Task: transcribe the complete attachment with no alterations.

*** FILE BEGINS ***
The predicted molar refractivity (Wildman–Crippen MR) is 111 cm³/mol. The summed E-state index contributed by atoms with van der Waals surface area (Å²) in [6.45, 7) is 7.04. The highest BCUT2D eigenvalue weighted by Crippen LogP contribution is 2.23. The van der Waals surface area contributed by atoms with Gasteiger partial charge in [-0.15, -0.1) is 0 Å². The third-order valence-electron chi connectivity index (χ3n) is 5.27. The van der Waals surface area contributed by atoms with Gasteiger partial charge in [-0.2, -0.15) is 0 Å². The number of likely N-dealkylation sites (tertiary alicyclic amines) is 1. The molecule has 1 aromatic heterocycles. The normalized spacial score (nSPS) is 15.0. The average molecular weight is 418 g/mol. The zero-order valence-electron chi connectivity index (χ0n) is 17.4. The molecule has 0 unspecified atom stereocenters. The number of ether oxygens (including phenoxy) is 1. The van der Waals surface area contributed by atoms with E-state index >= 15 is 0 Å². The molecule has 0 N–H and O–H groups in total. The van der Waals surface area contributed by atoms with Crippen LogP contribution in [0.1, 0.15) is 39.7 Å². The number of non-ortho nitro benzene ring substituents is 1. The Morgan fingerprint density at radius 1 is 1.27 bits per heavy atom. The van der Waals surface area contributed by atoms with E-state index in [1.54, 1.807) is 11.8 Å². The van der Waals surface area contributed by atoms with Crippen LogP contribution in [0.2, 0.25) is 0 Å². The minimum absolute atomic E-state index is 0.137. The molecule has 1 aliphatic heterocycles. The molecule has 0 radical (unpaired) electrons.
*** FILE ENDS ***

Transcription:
The predicted molar refractivity (Wildman–Crippen MR) is 111 cm³/mol. The summed E-state index contributed by atoms with van der Waals surface area (Å²) in [6.45, 7) is 7.04. The highest BCUT2D eigenvalue weighted by Crippen LogP contribution is 2.23. The van der Waals surface area contributed by atoms with Gasteiger partial charge in [-0.15, -0.1) is 0 Å². The third-order valence-electron chi connectivity index (χ3n) is 5.27. The van der Waals surface area contributed by atoms with Gasteiger partial charge in [-0.2, -0.15) is 0 Å². The number of likely N-dealkylation sites (tertiary alicyclic amines) is 1. The molecule has 1 aromatic heterocycles. The normalized spacial score (nSPS) is 15.0. The average molecular weight is 418 g/mol. The zero-order valence-electron chi connectivity index (χ0n) is 17.4. The molecule has 0 unspecified atom stereocenters. The number of ether oxygens (including phenoxy) is 1. The van der Waals surface area contributed by atoms with E-state index >= 15 is 0 Å². The molecule has 0 N–H and O–H groups in total. The van der Waals surface area contributed by atoms with Crippen LogP contribution in [0.1, 0.15) is 39.7 Å². The number of non-ortho nitro benzene ring substituents is 1. The Morgan fingerprint density at radius 1 is 1.27 bits per heavy atom. The van der Waals surface area contributed by atoms with E-state index in [1.54, 1.807) is 11.8 Å². The van der Waals surface area contributed by atoms with Crippen LogP contribution in [0.2, 0.25) is 0 Å². The minimum absolute atomic E-state index is 0.137. The molecule has 1 aliphatic heterocycles. The molecule has 0 radical (unpaired) electrons.